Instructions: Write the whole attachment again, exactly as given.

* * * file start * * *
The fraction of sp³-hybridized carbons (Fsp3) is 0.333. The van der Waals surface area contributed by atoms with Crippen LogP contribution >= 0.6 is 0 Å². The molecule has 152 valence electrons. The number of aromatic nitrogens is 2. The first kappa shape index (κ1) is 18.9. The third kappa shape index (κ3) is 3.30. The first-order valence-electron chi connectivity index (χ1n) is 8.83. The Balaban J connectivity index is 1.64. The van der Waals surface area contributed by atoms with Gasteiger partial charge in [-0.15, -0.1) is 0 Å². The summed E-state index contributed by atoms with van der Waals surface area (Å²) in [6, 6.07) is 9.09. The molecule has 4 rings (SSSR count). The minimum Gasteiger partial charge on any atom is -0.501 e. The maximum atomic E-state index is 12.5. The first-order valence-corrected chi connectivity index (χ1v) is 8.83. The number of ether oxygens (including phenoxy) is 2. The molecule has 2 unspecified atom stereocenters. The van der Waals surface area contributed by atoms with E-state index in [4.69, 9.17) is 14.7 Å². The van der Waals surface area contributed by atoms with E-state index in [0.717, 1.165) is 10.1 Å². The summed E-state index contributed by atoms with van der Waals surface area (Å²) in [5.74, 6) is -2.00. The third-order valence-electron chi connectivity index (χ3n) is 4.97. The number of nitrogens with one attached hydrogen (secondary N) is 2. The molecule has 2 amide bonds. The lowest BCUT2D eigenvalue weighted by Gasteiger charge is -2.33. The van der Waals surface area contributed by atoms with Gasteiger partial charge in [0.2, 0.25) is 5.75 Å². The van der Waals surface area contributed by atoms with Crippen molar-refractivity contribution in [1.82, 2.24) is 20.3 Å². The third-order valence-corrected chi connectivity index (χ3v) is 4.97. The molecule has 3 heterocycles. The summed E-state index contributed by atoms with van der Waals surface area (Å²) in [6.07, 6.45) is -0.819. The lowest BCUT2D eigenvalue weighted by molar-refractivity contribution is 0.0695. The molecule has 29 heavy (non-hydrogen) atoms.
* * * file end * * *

The fraction of sp³-hybridized carbons (Fsp3) is 0.333. The van der Waals surface area contributed by atoms with Crippen LogP contribution >= 0.6 is 0 Å². The molecule has 152 valence electrons. The number of aromatic nitrogens is 2. The first kappa shape index (κ1) is 18.9. The third kappa shape index (κ3) is 3.30. The first-order valence-electron chi connectivity index (χ1n) is 8.83. The Balaban J connectivity index is 1.64. The van der Waals surface area contributed by atoms with Gasteiger partial charge in [-0.15, -0.1) is 0 Å². The summed E-state index contributed by atoms with van der Waals surface area (Å²) in [6, 6.07) is 9.09. The molecule has 4 rings (SSSR count). The minimum Gasteiger partial charge on any atom is -0.501 e. The maximum atomic E-state index is 12.5. The first-order valence-corrected chi connectivity index (χ1v) is 8.83. The number of ether oxygens (including phenoxy) is 2. The molecule has 2 unspecified atom stereocenters. The van der Waals surface area contributed by atoms with E-state index in [4.69, 9.17) is 14.7 Å². The van der Waals surface area contributed by atoms with E-state index in [0.717, 1.165) is 10.1 Å². The summed E-state index contributed by atoms with van der Waals surface area (Å²) in [5.74, 6) is -2.00. The third-order valence-electron chi connectivity index (χ3n) is 4.97. The number of nitrogens with one attached hydrogen (secondary N) is 2. The molecule has 2 amide bonds. The lowest BCUT2D eigenvalue weighted by Gasteiger charge is -2.33. The van der Waals surface area contributed by atoms with Gasteiger partial charge in [0.2, 0.25) is 5.75 Å². The van der Waals surface area contributed by atoms with Crippen molar-refractivity contribution in [1.82, 2.24) is 20.3 Å². The third-order valence-corrected chi connectivity index (χ3v) is 4.97. The molecule has 3 heterocycles. The summed E-state index contributed by atoms with van der Waals surface area (Å²) in [6.07, 6.45) is -0.819. The lowest BCUT2D eigenvalue weighted by molar-refractivity contribution is 0.0695. The molecule has 29 heavy (non-hydrogen) atoms.